IDEAS home Printed from https://ideas.repec.org/
MyIDEAS: Log in (now much improved!) to save this paper

Using Income Contingent Loans for the Financing of the Next Million Australian Solar Rooftops

Listed author(s):
  • Kenneth Baldwin
  • Bruce Chapman
  • Umbu Raya

Rooftop solar systems have two major benefits: a reduction of carbon emissions (a public good) and future energy bill savings for consumers. However, the availability of solar energy systems to low-income households is constrained by access to finance for the initial investment cost, an issue which could potentially be addressed with the use of income contingent loans (ICLs). By applying unconditional quantile econometric methods to HILDA income data we illustrate that for a $10,000 loan for home owners ICLs can be used with little or no cost to government to help finance the next one million solar energy devices.

If you experience problems downloading a file, check if you have the proper application to view it first. In case of further problems read the IDEAS help page. Note that these files are not on the IDEAS site. Please be patient as the files may be large.

File URL: https://www.cbe.anu.edu.au/researchpapers/econ/wp627.pdf
Download Restriction: no

Paper provided by Australian National University, College of Business and Economics, School of Economics in its series ANU Working Papers in Economics and Econometrics with number 2015-627.

as
in new window

Length:
Date of creation: Aug 2015
Handle: RePEc:acb:cbeeco:2015-627
Contact details of provider: Postal:
Canberra, ACT 2601

Phone: +61 2 6125 3807
Fax: +61 2 6125 0744
Web page: http://rse.anu.edu.au/
Email:


More information through EDIRC

References listed on IDEAS
Please report citation or reference errors to , or , if you are the registered author of the cited work, log in to your RePEc Author Service profile, click on "citations" and make appropriate adjustments.:

as
in new window


  1. Bruce Chapman & Tim Higgins, 2009. "Income Contingent Loans for Mature Aged Training," Australian Journal of Labour Economics (AJLE), Bankwest Curtin Economics Centre (BCEC), Curtin Business School, vol. 12(2), pages 167-179.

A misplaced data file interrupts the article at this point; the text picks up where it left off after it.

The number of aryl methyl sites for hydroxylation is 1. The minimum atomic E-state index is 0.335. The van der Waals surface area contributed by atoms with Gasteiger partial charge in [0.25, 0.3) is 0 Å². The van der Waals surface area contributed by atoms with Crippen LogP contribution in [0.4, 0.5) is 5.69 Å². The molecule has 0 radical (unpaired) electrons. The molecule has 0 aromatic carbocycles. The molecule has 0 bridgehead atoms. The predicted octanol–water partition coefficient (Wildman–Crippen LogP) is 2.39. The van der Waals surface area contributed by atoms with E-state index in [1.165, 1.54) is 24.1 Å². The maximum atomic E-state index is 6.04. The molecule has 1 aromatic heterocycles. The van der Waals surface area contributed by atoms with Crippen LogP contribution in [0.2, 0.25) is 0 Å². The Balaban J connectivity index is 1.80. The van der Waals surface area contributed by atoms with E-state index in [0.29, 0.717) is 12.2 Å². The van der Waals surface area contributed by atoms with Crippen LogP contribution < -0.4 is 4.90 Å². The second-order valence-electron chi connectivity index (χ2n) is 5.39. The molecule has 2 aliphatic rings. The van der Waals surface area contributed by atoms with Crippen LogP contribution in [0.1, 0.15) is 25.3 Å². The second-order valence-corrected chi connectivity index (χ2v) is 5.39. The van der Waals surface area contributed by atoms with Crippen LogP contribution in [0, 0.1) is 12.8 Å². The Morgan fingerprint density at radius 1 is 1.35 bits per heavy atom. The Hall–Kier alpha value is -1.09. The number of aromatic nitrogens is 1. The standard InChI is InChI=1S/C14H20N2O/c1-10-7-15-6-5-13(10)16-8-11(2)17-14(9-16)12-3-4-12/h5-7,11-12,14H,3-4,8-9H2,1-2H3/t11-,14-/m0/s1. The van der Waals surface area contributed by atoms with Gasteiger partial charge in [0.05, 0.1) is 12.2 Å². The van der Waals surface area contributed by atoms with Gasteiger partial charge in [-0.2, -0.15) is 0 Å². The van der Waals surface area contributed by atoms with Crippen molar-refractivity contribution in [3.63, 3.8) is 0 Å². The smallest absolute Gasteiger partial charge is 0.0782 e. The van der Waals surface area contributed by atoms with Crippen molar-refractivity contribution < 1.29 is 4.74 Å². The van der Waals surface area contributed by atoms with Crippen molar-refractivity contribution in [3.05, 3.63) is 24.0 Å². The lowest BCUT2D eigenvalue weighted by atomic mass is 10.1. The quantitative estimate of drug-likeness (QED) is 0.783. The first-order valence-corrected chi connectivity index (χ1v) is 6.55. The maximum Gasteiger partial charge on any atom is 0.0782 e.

2. Severance, Craig A., 2011. "A Practical, Affordable (and Least Business Risk) Plan to Achieve "80% Clean Electricity" by 2035," The Electricity Journal, Elsevier, vol. 24(6), pages 8-26, July.
  3. Paul Simshauser & Tim Nelson, 2014. "The Consequences of Retail Electricity Price Rises: Rethinking Customer Hardship," Australian Economic Review, The University of Melbourne, Melbourne Institute of Applied Economic and Social Research, vol. 47(1), pages 13-43, 03.
  4. Bruce Chapman & Linda Courtenay Botterill, 2009. "A Revenue Contingent Loan Instrument for Agricultural Credit with Particular Reference to Drought Relief," Australian Journal of Labour Economics (AJLE), Bankwest Curtin Economics Centre (BCEC), Curtin Business School, vol. 12(2), pages 181-196.
Full references (including those not matched with items on IDEAS)

This item is featured on the following reading lists or Wikipedia pages:

  1. Kenneth Baldwin in Wikipedia English ne '')

When requesting a correction, please mention this item's handle: RePEc:acb:cbeeco:2015-627. See general information about how to correct material in RePEc.

For technical questions regarding this item, or to correct its authors, title, abstract, bibliographic or download information, contact: ()

If you have authored this item and are not yet registered with RePEc, we encourage you to do it here. This allows to link your profile to this item. It also allows you to accept potential citations to this item that we are uncertain about.

If references are entirely missing, you can add them using this form.

If the full references list an item that is present in RePEc, but the system did not link to it, you can help with this form.

If you know of missing items citing this one, you can help us creating those links by adding the relevant references in the same way as above, for each refering item. If you are a registered author of this item, you may also want to check the "citations" tab in your profile, as there may be some citations waiting for confirmation.

Please note that corrections may take a couple of weeks to filter through the various RePEc services.

This information is provided to you by IDEAS at the Research Division of the Federal Reserve Bank of St. Louis using RePEc data.